The suspended midfielder is a big miss for the Old Trafford side, but Thore Haugstad explains how Jose Mourinho can adjust his gameplan with confidence
On most matchdays at Old Trafford, Paul Pogba would be irreplaceable. But when Manchester City visit on Sunday, he might not be.
The French midfielder is so crucial to Manchester United that . None of their players can do what he does; just look at their attacking stats – passes, dribbles, through-balls – and he often comes out top.
Yet what these numbers have in common is that they’re measured when United are in possession. Their reliance on Pogba hits its peak when they have the ball. Against City, however, they are unlikely to see much of it.
The Pep test
Had the opponent been any other, Pogba would have been missed in a different way.
Normally, since Jose Mourinho doesn’t base his attacking gameplan on a specific system (unlike coaches such as Antonio Conte and Pep Guardiola), United’s creativity relies on individuals. There is room for improvisation and spontaneity. In most Mourinho teams, the chances have come from one ingenious player pulling the strings in midfield.
At United this is Pogba, which makes him so important. Take him out and there’s no system to replace him, nor any other player with his ability to drive forward and ping passes from side to side. He has been involved in eight goals in eight league games – and that doesn’t even account for his ability to dictate the rhythm of a game.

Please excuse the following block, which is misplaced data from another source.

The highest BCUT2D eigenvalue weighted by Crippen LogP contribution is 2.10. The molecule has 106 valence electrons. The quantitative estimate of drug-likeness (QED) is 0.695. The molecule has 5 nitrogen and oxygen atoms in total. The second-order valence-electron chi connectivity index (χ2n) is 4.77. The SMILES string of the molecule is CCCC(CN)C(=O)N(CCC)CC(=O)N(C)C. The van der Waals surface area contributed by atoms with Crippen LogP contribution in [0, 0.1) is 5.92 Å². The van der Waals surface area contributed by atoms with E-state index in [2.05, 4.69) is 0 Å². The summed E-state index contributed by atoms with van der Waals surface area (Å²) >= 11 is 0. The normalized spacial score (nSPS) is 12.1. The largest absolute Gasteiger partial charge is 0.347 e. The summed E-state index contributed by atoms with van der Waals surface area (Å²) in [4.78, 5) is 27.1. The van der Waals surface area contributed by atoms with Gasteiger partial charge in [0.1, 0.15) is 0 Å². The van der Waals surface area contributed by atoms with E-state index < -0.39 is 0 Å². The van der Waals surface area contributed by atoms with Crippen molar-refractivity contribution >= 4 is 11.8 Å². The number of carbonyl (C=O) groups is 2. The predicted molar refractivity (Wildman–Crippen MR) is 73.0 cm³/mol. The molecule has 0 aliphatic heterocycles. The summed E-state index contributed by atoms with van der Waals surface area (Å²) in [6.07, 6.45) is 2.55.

One of Mourinho’s approaches may well be brief spells of high pressure in a bid to intercept the ball high upfield
This is particularly relevant when United meet stubborn defences. But against City, they won’t.
As we all know, Guardiola will tell his team to push up, press high and control the game. And United will adapt. Based on the Reds’ strategies so far this season, one of Mourinho’s approaches may well be brief spells of high pressure in a bid to intercept the ball high upfield, as they did for their first two goals at Arsenal last weekend. Another may be counter-attacks launched after winning the ball deeper, inside their own half.
In any case, United won’t have to break down a deep-lying team. The key will not be what they do with the ball, but in what position they will win it.
Though this changes the nature of their dependence on Pogba, he will still be missed. Part of what makes him so special is his multifunctional skill set; athletic and technical, he’s efficient in any situation.
So while his quality as a passer would be less crucial against City, the opposite would be true of his sense of timing and movement off the ball. We saw at Arsenal how dangerous he can be making powerful runs from midfield: one let him assist the opener, another produced a cross that Romelu Lukaku nearly scored, a third led to him shaking off Laurent Koscielny to set up Jesse Lingard.